With Chinese New Year gatherings coming up, you may find yourself either hosting a dinner or invited to a gathering. Today, we’re going to talk about party hosting tips from a Chinese mom’s perspective. We’ll also talk about how to be a good guest!
Our family loves hosting parties. Even though we know there’s a lot of planning, buying, prepping, cooking, cleaning, and socializing involved, nothing beats seeing a gleeful crowd truly enjoy each other’s company and the fruits—foods?—of our labor, whether it’s a family-get-together or a small dinner party amongst friends.
By the time Sarah and Kaitlin were around 15 and 13 respectively, the four of us had pulled together enough large family dinner parties that they’d started coordinating the majority of Thanksgiving and Christmas dinner productions from then on.
That’s because for me and Bill, teaching the girls how to be good guests and good hosts was just as important as learning how to tie their shoes and much more than just saying please and thank you.
To this day, Bill still fondly remembers his mother’s generosity with guests. Plus her ability to throw the best neighborhood mahjong nights anyone had ever been to. Part of this is our Chinese heritage. But for me, a good amount of it is just good manners and common sense.
Over the years, the little lessons imparted from generation to generation have made all of us pretty good hosts. And with the changing generations, I hate to see these good practices die out. So we’re humbly sharing some tips you might find beneficial, as a host or as a guest.
If you’re worried about cultural Chinese customs in particular (say, with in-laws, a first meeting with your partner or friend’s family, co-workers, or neighbors) you can’t go wrong if you follow our tips!
As a host:
If you’re playing the part of host, here are the biggest party hosting tips to keep in mind:
- Select dishes that can be premade, and/or partially prepared, to leave more time to socialize with your guests upon their arrival. A Chinese meal comes in a very specific format—multiple dishes are set on the table and served family-style. The meal is admittedly a bit more complex than your standard Western protein, starch & vegetable plate. If you’re cooking Chinese, this means a lot of washing and chopping before guests arrive. You want everything to hit a hot wok or steamer in relatively quick fashion, without requiring your full attention for too long. The food should be beautiful and piping hot when it hits the table, and having your mise en place ready to go goes a long way. You might also consider dishes that can be served cool or at room temperature like White Cut Chicken and Cucumber Salad, or a braise like Red Braised Pork Belly, that can stay warm on the stove while you do other things. Also think about dishes you can make in a variety of cooking vessels (perhaps something steamed in a steamer, roasted in the oven, stewed or braised in a pot, a soup, and a couple dishes in the wok), so that your wok isn’t doing all the work. Too many wok dishes means cooking a succession of dishes in the same vessel—many dishes will have gone cold by the time you’re done with all that wok cooking!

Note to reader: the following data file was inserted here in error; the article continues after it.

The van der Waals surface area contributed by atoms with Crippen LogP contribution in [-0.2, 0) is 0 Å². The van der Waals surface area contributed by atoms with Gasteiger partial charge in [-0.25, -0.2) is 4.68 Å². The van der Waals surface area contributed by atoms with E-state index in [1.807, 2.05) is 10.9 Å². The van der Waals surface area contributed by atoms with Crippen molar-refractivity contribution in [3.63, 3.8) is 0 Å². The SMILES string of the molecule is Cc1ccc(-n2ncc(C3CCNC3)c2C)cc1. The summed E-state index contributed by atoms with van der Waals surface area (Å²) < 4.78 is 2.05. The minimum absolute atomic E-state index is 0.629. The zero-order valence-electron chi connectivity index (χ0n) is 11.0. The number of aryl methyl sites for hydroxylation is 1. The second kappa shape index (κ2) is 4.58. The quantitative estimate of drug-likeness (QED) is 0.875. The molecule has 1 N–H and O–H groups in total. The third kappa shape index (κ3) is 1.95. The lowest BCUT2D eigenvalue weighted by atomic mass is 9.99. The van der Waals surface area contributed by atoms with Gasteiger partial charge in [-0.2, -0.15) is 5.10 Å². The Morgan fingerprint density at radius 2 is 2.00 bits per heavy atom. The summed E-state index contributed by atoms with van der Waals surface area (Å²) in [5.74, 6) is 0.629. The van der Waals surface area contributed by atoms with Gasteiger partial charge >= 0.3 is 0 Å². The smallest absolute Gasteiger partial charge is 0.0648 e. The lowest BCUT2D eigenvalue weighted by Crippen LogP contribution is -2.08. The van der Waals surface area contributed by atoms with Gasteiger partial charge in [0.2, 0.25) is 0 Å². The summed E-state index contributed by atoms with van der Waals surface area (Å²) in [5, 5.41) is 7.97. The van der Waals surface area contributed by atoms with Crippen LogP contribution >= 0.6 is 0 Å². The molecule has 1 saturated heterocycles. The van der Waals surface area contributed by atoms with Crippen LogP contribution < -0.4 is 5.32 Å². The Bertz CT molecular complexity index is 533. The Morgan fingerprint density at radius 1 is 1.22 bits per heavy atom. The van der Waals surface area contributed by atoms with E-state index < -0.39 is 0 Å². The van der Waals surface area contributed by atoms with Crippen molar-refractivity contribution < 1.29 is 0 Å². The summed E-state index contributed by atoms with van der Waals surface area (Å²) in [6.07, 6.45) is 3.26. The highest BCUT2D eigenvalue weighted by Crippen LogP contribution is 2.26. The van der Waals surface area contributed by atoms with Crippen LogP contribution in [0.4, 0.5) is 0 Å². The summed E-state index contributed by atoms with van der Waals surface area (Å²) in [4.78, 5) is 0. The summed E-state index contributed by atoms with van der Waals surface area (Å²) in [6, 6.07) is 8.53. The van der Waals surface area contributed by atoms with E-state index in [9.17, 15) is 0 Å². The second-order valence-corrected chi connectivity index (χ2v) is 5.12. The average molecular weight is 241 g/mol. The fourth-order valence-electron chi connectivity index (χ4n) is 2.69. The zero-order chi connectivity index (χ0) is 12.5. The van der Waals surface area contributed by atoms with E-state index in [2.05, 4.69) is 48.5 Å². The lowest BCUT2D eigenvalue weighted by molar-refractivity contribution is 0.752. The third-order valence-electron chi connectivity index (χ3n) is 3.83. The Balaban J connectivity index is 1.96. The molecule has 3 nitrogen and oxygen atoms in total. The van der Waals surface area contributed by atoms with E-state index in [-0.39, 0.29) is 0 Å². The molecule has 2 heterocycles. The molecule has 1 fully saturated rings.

- Make a little more than you think you need (or…a lot more). No one wants to miss out on a dish, mull over the last piece of chicken, or forgo a second bowl of rice. We’re also used to having guests pack a doggie bag to enjoy at home, so just enough food means there wasn’t quite enough! When planning a Chinese meal, you’ll be serving multiple dishes family-style. Make sure you have enough of each dish to serve all of your guests as a part of larger meal. If serving an item like spring rolls, for instance, budget 1-2 per guest!
- Pay attention to variety as well as quantity. A boatload of 1 to 2 dishes is nowhere as nice as 2-3 main courses with a couple of sides. If money is tight, opt for tasty but reasonably priced cuts of pork and humble vegetables that have the potential to transform (e.g., cabbage). Delicious appetizers like dumplings or cold noodles are easy to prepare in advance and will give you a head start on filling everyone’s appetite. And take comfort that people are there to see each other, not just eat the food!
- Artfully plan the menu for any guests who have allergies or special diets, so they don’t feel like the oddball out or like they need to make sacrifices. For example, a vegetarian “main” can still be a delicious side for the omnivores.